Data Matches Cause Controversy

Freshman Andrew Ladden crying after not being matched up with the girl of his dreams, freshman Eden Kerker.

Freshman Andrew Ladden cries after not being matched up with the girl of his dreams, freshman Eden Kerker. Photo: Amy Butler

It’s Feb. 14 and everyone rushes into assembly, violently tearing open the envelope placed on their assembly seat. This envelope contains everyone’s destiny: who their most compatible matches are. Chaos breaks out, as some people get paired up with unexpected people. The data matches are proven to be 94% accurate, so when a couple does not get matched up with each other, tension rises.

One couple, sophomores Hannah Schrager and David Roos, were not even placed in each other’s top ten list. Hannah was most compatible with her ex-boyfriend, sophomore Jack Wray, leading to a confrontation between Jack and David, fighting over Hannah. Jack was victorious, leading him to break up with his current girlfriend, sophomore Samantha Delman, after realizing he still had feelings for Hannah. “When we broke up after dating for two weeks in ninth grade, I was devastated,” said Jack. “I never stopped loving Hannah.”

Another couple, juniors Keeley Harris and Will Trimble, thought they were the perfect match and had everything in common. Assuming they would get each other as most compatible, they opened their data matches together. But at the top of their lists were two other names. At first they tried to play it off, pretending as if the obvious red flag was not a problem. But the arguments slowly bubbled up, revealing the truth behind the data. “The proof is in the pudding,” said Will. After days of relentless bickering, the two decided to “take a break,” having yet to rekindle their love since.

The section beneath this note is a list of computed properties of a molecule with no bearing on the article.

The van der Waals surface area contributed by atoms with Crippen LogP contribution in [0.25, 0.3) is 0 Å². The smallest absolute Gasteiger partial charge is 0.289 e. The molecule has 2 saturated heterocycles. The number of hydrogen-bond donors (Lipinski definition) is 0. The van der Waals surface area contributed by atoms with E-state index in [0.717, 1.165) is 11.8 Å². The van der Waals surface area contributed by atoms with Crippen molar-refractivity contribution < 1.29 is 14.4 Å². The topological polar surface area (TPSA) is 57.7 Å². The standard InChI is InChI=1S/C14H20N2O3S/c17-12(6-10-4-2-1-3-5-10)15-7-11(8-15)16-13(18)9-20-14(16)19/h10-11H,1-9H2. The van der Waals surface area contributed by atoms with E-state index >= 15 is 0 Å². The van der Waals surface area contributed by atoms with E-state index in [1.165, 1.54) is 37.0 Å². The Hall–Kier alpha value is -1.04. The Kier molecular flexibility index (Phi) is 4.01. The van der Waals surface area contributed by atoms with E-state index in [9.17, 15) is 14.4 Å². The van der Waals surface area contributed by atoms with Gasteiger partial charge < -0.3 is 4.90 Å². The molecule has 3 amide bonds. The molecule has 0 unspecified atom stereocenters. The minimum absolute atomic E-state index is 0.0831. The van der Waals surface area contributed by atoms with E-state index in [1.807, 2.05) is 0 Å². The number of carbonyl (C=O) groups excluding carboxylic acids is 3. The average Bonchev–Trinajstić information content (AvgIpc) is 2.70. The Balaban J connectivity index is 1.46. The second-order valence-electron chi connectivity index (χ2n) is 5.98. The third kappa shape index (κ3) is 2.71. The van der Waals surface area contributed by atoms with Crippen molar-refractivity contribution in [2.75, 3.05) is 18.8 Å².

Some students have started to believe there is a conspiracy behind these data matches. Suspicious of the student body representatives in charge of the data matches, seniors Mary Stuart Gray, Mark Handler and Elizabeth Hawn along with junior Prashanth Kumar, students are beginning to believe the questions are a hoax.

“I don’t even think the surveys are sent back to the company,” said freshman Andrew Ladden. “I bet Mary Stuart and Mark spend many hours creating the lists in hopes of causing controversy.” Andrew, expecting to be paired up with his crush, freshman Eden Kerker, was unsuccessful. He even copied down her answers exactly, but she was nowhere to be found on his set of matches. “I guess there’s always next year,” said Andrew as he dreamily gazed down the hallway at Eden.

For couples hoping to stay together, it is probably in your best interest not to participate in the annual data matches, because the likely outcome appears to be an increase in broken hearts.